Wilmar International Limited’s Latest Earnings: What Investors Should Know

Wilmar International Limited (SGX: F34) released its fiscal third-quarter earnings report yesterday evening. The reporting period was for 1 July 2015 to 30 September 2015.

As a leading Asian agribusiness group, Wilmar is engaged in a variety of businesses. According to its corporate profile, the company has 450 manufacturing facilities and a distribution network which covers around 50 countries.

Wilmar had made changes to its business-segment reporting in the first quarter of 2015. Now, it has four main business segments: Tropical oils (Plantation & Manufacturing); Oilseeds & Grains (Manufacturing & Consumer Products); Sugar (Merchandising, Manufacturing & Consumer Products); and Others.

To learn more about the company, go here. If you’d like to catch up with the prior earnings report, you can hit the link here.

Financial highlights

The following’s a quick take on Wilmar’s latest financial figures:

  1. For the third quarter of 2015, revenue fell by 7.6% to US$10.6 billion on a year-on-year comparison.
  2. The fall in revenue led to Wilmar’s net profit decreasing by 34.7% year-on-year to US$275.9 million.
  3. Earnings per share (EPS) also saw a 34.8% decrease from US$0.066 in the third-quarter of 2014 to US$0.043 in the reporting quarter.
  4. For the third-quarter of 2015, cash flow from operations was US$1.23 billion with capital expenditures clocking in at US$166 million. The lower capex gave Wilmar positive free cash flow of US$1.07 billion.
  5. As of 30 September 2015, Wilmar had US$2.26 billion in cash and equivalents and US$21.6 billion in borrowings. This is an improvement from a year ago when the comparable figures were US$2.1 billion and US$22.3 billion, respectively.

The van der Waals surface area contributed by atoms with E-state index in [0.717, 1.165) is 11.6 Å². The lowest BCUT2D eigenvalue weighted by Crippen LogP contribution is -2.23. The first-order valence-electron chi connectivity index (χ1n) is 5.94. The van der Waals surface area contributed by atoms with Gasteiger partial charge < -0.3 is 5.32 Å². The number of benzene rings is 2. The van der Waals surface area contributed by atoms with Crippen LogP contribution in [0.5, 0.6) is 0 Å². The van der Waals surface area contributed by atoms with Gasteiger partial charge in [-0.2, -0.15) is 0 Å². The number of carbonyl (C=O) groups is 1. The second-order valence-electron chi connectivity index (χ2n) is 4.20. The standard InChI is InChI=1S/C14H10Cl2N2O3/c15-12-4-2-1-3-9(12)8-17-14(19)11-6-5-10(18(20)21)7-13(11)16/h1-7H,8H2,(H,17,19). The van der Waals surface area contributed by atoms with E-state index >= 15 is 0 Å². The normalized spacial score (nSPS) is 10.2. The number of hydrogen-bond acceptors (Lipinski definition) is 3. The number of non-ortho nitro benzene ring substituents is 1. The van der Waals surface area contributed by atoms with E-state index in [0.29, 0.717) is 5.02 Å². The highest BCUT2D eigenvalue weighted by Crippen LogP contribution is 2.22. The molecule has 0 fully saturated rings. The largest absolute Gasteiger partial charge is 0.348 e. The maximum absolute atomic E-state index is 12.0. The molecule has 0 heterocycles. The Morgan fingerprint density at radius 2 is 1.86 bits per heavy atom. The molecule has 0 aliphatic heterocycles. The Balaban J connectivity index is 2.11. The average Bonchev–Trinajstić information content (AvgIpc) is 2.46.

In summary, Wilmar saw both its top-line and bottom-line fall for the quarter, but managed to generate positive free cash flow. This is a welcome improvement after recording negative free cash flow in the previous quarter. Additionally, Wilmar’s debt levels had reduced by US$700 million compared to the same quarter a year ago.

It is also worth noting that the agribusiness firm had pulled inUS$1.9 billion in positive free cash flow for the first nine months of 2015. Given that Wilmar still maintains a sizable amount of debt on its balance sheet, we should continue to keep an eye on its ability to generate free cash flow. Around US$15.1 billion of Wilmar’s debt is short-term in nature.

Operational highlights

Profit for Wilmar fell mainly due to a subdued performance from its Tropical Oils segment. Lower crude palm oil (CPO) prices had weighed heavily on the segment, which led to a 46% decline in profit before tax (PBT) compared to the same quarter a year ago. PBT for Tropical Oils in the reporting quarter came in at US$105.1 million.

The Sugar segment was not any better off. It also posted weaker PBT of US$108.7 million, down by 31%.

The Oilseed and Grains segment was a bright spot, as it picked up some slack by posting a 39% year-on-year improvement in PBT to US$243.6 million. It was not enough however, as Wilmar posted an overall PBT decline of 26% for the quarter.

As of 30 September 2015, the Group reported cash, bank and structured deposits, marketable securities, receivables and inventories of US$15.7 billion. When compared with its short-term debt obligations of US$15.1 billion, Wilmar commented that it does not foresee any problem in meeting maturing short-term debt obligations.

For a future outlook, this is what Wilmar’s Chairman and Chief Executive Officer, Kuok Khoon Hong, had to say in the earnings release:

The Group expects performance of the Oilseeds & Grains segment to remain satisfactory. Refining and downstream product margins for the Tropical Oils segment should also improve with the biodiesel mandate in Indonesia. The recent increase in CPO prices will improve Plantation margins. In addition, the Group’s Sugar Milling segment will gain from the recent surge in sugar prices on the back of anticipated sugar deficit in the coming year. Overall, we remain optimistic that performance for the remainder of the year will be satisfactory.

It’d appear that Wilmar is looking at improvements in certain pockets of its business.

Foolish summary

At its closing price yesterday of S$3.05, Wilmar traded at around 12.2 times its trailing earnings and offers a trailing dividend yield of around 2.5%.

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The information provided is for general information purposes only and is not intended to be personalised investment or financial advice. Motley Fool Singapore contributor Chin Hui Leong doesn’t own shares in any companies mentioned.